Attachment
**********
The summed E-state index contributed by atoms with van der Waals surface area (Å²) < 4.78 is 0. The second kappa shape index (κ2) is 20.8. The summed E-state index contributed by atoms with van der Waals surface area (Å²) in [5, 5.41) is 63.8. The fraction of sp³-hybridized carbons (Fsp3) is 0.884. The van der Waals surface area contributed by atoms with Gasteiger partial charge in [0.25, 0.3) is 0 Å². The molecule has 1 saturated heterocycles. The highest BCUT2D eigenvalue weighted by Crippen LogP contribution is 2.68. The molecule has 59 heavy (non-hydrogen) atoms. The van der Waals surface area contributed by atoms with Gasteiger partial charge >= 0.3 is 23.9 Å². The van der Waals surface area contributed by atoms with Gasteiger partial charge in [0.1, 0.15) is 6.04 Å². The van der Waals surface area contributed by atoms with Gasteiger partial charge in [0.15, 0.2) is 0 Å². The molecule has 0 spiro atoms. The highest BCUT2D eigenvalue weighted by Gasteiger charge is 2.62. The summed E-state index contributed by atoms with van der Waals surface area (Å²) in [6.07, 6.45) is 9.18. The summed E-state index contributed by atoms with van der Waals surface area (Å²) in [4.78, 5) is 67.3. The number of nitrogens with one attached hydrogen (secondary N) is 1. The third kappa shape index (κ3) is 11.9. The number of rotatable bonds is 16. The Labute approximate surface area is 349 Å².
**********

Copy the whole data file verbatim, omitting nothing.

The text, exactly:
The summed E-state index contributed by atoms with van der Waals surface area (Å²) < 4.78 is 0. The second kappa shape index (κ2) is 20.8. The summed E-state index contributed by atoms with van der Waals surface area (Å²) in [5, 5.41) is 63.8. The fraction of sp³-hybridized carbons (Fsp3) is 0.884. The van der Waals surface area contributed by atoms with Gasteiger partial charge in [0.25, 0.3) is 0 Å². The molecule has 1 saturated heterocycles. The highest BCUT2D eigenvalue weighted by Crippen LogP contribution is 2.68. The molecule has 59 heavy (non-hydrogen) atoms. The van der Waals surface area contributed by atoms with Gasteiger partial charge >= 0.3 is 23.9 Å². The van der Waals surface area contributed by atoms with Gasteiger partial charge in [0.1, 0.15) is 6.04 Å². The van der Waals surface area contributed by atoms with Gasteiger partial charge in [0.15, 0.2) is 0 Å². The molecule has 0 spiro atoms. The highest BCUT2D eigenvalue weighted by Gasteiger charge is 2.62. The summed E-state index contributed by atoms with van der Waals surface area (Å²) in [6.07, 6.45) is 9.18. The summed E-state index contributed by atoms with van der Waals surface area (Å²) in [4.78, 5) is 67.3. The number of nitrogens with one attached hydrogen (secondary N) is 1. The third kappa shape index (κ3) is 11.9. The number of rotatable bonds is 16. The Labute approximate surface area is 349 Å².